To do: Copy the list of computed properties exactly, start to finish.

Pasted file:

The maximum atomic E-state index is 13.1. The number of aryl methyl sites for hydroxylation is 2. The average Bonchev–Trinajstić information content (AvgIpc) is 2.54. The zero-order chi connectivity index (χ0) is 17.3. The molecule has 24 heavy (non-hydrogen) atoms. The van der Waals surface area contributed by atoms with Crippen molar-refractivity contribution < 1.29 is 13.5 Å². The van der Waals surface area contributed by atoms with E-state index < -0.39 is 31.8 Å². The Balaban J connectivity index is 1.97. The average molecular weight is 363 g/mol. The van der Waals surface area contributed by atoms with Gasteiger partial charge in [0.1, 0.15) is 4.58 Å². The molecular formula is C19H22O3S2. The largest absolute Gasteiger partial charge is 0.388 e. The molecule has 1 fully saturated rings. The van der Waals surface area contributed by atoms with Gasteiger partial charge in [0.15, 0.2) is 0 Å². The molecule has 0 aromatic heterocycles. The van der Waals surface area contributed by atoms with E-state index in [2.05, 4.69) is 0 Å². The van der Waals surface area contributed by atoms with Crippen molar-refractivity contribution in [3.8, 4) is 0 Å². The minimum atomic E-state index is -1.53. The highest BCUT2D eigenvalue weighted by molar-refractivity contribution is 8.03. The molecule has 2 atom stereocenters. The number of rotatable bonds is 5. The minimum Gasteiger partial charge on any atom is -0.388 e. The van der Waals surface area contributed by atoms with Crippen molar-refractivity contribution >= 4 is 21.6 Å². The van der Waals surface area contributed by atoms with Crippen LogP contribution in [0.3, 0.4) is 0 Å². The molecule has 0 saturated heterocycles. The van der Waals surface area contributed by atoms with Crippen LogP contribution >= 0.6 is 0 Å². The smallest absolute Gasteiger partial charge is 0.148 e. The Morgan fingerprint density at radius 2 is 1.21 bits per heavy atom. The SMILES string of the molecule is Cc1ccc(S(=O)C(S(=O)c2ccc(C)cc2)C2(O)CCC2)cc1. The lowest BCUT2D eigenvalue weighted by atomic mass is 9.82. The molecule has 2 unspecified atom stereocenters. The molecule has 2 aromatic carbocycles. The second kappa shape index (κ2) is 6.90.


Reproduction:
The maximum atomic E-state index is 13.1. The number of aryl methyl sites for hydroxylation is 2. The average Bonchev–Trinajstić information content (AvgIpc) is 2.54. The zero-order chi connectivity index (χ0) is 17.3. The molecule has 24 heavy (non-hydrogen) atoms. The van der Waals surface area contributed by atoms with Crippen molar-refractivity contribution < 1.29 is 13.5 Å². The van der Waals surface area contributed by atoms with E-state index < -0.39 is 31.8 Å². The Balaban J connectivity index is 1.97. The average molecular weight is 363 g/mol. The van der Waals surface area contributed by atoms with Gasteiger partial charge in [0.1, 0.15) is 4.58 Å². The molecular formula is C19H22O3S2. The largest absolute Gasteiger partial charge is 0.388 e. The molecule has 1 fully saturated rings. The van der Waals surface area contributed by atoms with Gasteiger partial charge in [0.15, 0.2) is 0 Å². The molecule has 0 aromatic heterocycles. The van der Waals surface area contributed by atoms with E-state index in [2.05, 4.69) is 0 Å². The van der Waals surface area contributed by atoms with Crippen molar-refractivity contribution in [3.8, 4) is 0 Å². The minimum atomic E-state index is -1.53. The highest BCUT2D eigenvalue weighted by molar-refractivity contribution is 8.03. The molecule has 2 atom stereocenters. The number of rotatable bonds is 5. The minimum Gasteiger partial charge on any atom is -0.388 e. The van der Waals surface area contributed by atoms with Crippen molar-refractivity contribution >= 4 is 21.6 Å². The van der Waals surface area contributed by atoms with Crippen LogP contribution in [0.3, 0.4) is 0 Å². The molecule has 0 saturated heterocycles. The van der Waals surface area contributed by atoms with Crippen LogP contribution >= 0.6 is 0 Å². The smallest absolute Gasteiger partial charge is 0.148 e. The Morgan fingerprint density at radius 2 is 1.21 bits per heavy atom. The SMILES string of the molecule is Cc1ccc(S(=O)C(S(=O)c2ccc(C)cc2)C2(O)CCC2)cc1. The lowest BCUT2D eigenvalue weighted by atomic mass is 9.82. The molecule has 2 unspecified atom stereocenters. The molecule has 2 aromatic carbocycles. The second kappa shape index (κ2) is 6.90.